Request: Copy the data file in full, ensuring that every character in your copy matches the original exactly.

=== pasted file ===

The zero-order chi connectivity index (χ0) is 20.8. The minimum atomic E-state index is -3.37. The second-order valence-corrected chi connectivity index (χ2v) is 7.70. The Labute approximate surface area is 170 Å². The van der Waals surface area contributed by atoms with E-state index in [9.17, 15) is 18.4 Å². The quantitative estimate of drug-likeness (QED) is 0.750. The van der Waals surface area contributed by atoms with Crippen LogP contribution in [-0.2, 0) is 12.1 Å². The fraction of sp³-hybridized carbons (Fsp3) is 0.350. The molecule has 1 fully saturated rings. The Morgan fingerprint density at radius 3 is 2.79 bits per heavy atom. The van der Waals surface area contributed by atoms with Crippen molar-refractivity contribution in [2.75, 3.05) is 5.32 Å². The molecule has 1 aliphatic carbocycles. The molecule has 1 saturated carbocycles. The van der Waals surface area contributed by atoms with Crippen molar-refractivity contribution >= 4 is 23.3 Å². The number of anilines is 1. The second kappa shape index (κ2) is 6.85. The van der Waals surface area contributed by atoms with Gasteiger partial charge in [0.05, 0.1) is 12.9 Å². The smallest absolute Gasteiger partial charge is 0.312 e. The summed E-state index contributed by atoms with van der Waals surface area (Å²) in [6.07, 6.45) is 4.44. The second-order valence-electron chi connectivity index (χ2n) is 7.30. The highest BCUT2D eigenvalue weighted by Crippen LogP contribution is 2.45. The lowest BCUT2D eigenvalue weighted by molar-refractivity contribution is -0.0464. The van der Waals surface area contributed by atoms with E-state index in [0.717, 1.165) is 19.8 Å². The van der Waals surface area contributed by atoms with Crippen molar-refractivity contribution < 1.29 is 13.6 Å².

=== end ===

The zero-order chi connectivity index (χ0) is 20.8. The minimum atomic E-state index is -3.37. The second-order valence-corrected chi connectivity index (χ2v) is 7.70. The Labute approximate surface area is 170 Å². The van der Waals surface area contributed by atoms with E-state index in [9.17, 15) is 18.4 Å². The quantitative estimate of drug-likeness (QED) is 0.750. The van der Waals surface area contributed by atoms with Crippen LogP contribution in [-0.2, 0) is 12.1 Å². The fraction of sp³-hybridized carbons (Fsp3) is 0.350. The molecule has 1 fully saturated rings. The Morgan fingerprint density at radius 3 is 2.79 bits per heavy atom. The van der Waals surface area contributed by atoms with Crippen molar-refractivity contribution in [2.75, 3.05) is 5.32 Å². The molecule has 1 aliphatic carbocycles. The molecule has 1 saturated carbocycles. The van der Waals surface area contributed by atoms with Crippen molar-refractivity contribution >= 4 is 23.3 Å². The number of anilines is 1. The second kappa shape index (κ2) is 6.85. The van der Waals surface area contributed by atoms with Gasteiger partial charge in [0.05, 0.1) is 12.9 Å². The smallest absolute Gasteiger partial charge is 0.312 e. The summed E-state index contributed by atoms with van der Waals surface area (Å²) in [6.07, 6.45) is 4.44. The second-order valence-electron chi connectivity index (χ2n) is 7.30. The highest BCUT2D eigenvalue weighted by Crippen LogP contribution is 2.45. The lowest BCUT2D eigenvalue weighted by molar-refractivity contribution is -0.0464. The van der Waals surface area contributed by atoms with E-state index in [0.717, 1.165) is 19.8 Å². The van der Waals surface area contributed by atoms with Crippen molar-refractivity contribution < 1.29 is 13.6 Å².